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Date: November 8th 1917
Mr. Benjamin Hill, (Charles father)
H.J. Stevenson

Boissevain Number 17
I.O.O.F. [Independent Order of Odd Fellows]
Boissevain, Man.,
Nov 8th 1917

Mr B. Hill

Dear Sir & Brother,

We the members of the I.O.O.F. wish to extend to you and Mrs Hill and family our deepest sympathy in this your hour of sorrow and bereavement.

It is with the keenest regret we learn of the death of your beloved son Charlie. How the roll of “Honor” seems to lengthen out, another of our dear lads has paid the Supreme Sacrific.

“Greater love hath no man than this, that a man lay down his life for his friends”

Our prayer is that God may send the Comforter to minister unto you for any word of mine seems so inadequate at a time like this.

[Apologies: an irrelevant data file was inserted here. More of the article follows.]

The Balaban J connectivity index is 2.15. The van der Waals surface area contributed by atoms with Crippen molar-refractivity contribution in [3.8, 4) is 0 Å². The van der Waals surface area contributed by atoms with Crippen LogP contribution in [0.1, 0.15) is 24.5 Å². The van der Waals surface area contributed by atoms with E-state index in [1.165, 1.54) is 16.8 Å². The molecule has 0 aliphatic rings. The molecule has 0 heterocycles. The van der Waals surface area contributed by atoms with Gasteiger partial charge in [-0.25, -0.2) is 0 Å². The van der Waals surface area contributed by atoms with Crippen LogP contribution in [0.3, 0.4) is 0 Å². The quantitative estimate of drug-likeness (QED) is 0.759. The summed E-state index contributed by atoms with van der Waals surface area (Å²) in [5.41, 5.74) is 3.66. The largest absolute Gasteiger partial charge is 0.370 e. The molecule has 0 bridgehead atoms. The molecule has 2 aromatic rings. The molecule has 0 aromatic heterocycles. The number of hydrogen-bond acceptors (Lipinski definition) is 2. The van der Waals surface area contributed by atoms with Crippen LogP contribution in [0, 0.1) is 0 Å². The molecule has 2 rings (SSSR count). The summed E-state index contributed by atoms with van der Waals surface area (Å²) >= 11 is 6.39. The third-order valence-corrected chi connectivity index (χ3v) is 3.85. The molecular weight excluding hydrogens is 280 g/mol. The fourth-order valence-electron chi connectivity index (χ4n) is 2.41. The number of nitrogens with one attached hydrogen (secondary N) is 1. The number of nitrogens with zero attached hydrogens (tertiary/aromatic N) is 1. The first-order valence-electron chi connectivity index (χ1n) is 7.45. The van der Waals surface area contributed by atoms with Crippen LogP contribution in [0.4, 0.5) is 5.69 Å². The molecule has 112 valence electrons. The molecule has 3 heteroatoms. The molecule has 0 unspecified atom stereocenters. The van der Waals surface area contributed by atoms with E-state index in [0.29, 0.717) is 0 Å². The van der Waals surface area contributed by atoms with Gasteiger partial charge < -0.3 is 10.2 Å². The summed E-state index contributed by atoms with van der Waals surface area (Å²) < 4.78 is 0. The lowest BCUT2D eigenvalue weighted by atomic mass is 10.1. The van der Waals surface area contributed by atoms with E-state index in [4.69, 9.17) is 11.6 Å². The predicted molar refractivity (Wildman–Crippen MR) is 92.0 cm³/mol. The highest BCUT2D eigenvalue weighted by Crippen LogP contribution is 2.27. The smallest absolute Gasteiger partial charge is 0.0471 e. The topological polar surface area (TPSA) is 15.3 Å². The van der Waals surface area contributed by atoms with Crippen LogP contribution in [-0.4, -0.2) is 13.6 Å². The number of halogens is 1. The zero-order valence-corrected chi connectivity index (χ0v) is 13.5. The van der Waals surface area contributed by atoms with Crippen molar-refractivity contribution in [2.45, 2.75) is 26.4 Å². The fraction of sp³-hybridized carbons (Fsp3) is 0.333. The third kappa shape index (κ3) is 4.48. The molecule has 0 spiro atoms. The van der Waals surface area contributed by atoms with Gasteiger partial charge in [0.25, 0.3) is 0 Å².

I thought these few lines of James Whitcomb Riley might give you a little ray of Sunshine

I cannot say, and I will not say
That he is dead, – He is just away!
With a cherry smile, and a wave of the hand,
He has wandered into an unknown land,
And left us dreaming how very fair
It needs must be, since he lingers there.
And you – Oh you, who the wildest yearn
For the old time step and the glad return,
Think of him faring on, as dear
In the love of There as the love of Here;
And loyal still, as he gave the blows
Of his warrior-strength to his country’s foes.
Mild and gentle as he war brave,–
When the sweetest love of his life he gave
The touches of his hands have stayed
To simple things:– Where the violets grew
Blue as the eyes they were likened to,
As revently as his lips have prayed.
When the little brown thrush that harshly chirred
Was dear to him as the mocking bird;
And he pitied as much as a man in pain
A writhing honey bee wet with rain
Think of him still as the same I say;

He is not dead – he is just away.

Yours Fraternally
H.J. Stevenson



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